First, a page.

News and recent developmentsEdit
- March 2014: How solar energy empowers women, youth in rural Nicaragua - Forty years ago Sabana Grande, a small community in northern Nicaragua, was ravaged by war. Now you will find people sitting under solar-powered lights, eating solar-cooked chicken, and drinking smoothies made by a bicycle-powered blender. Sabana Grande (pop. 2,000), in the mountains of Totogalpa, about 20 miles from the Honduran border, has embraced a solar culture that has transformed the community. Read more...
- December 2013: Adelante Con El Sol: The Solar Women of Totogalpa is a short documentary set in rural Nicaragua that follows a group of women through their journey toward a sustainable lifestyle. The film was created by CalmDog Productions. Watch this excellent twenty-two minute film, and help the producers receive the Audience Choice Award. Click on the like button at the top this page.
- October 2014 Solar Projects Foundation for Nicaraguan Women is awarded the Energy Globe World Award for 2013.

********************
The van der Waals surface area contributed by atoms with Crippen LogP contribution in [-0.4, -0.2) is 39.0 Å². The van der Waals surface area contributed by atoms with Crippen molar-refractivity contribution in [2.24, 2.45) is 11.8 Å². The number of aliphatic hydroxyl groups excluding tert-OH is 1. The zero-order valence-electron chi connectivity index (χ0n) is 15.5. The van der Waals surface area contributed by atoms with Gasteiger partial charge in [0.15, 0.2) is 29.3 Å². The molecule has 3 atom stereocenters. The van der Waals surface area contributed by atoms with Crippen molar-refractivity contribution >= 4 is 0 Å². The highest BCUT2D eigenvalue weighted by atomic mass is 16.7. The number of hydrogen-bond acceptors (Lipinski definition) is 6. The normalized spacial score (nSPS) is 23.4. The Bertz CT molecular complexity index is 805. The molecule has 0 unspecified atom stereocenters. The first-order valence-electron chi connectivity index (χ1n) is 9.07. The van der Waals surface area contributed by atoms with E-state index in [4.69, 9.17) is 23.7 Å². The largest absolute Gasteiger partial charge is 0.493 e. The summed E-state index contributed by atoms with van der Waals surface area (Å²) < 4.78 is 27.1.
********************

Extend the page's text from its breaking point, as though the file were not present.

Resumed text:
- May 2013: The small Nicaraguan Women’s Solar Project Foundation FUPROSOMUNIC has, since 2006, installed 664 solar cookers in nine municipalities. Solar cooking saves money, reduces deforestation, and is healthier for women than breathing wood smoke. The group focuses on providing the poorest of the poor with stoves discounted as much as 90%, thus requiring an investment on the part of the women of as low as US$20 paid over eight months. The stoves can save about $13USD in wood purchases monthly. The program has already received two awards and has been nominated for the prestigious Global Energy Award. Like other solar cooking programs such as Solar Cookers International, the women construct their own cookers and learn how to use and maintain them under the direction of FUPROSOMUNIC. Solar cookers are useful for other things besides cooking food such as drying fruit and medicinal plants, disinfecting clothing, and purifying water. Some of the women are using the stoves to dry nuts and other products to sell. The foundation was formed through Swiss aid in partnership with a Nicaraguan sociologist. The biggest obstacle for the program is to overcome the initial skepticism of the women. But some are won over by their ability to easily and cheaply prepare traditional dishes, such as came en bajo [a traditional dish based on cooked beef and vegetables], that normally require a great deal of firewood to cook properly. Cooking on cloudy days or after sunset can be done on improved charcoal cookers also promoted by the Foundation. These cookers are efficient and allow for frying, which the solar cooker does not. - The Nicaragua Newsletter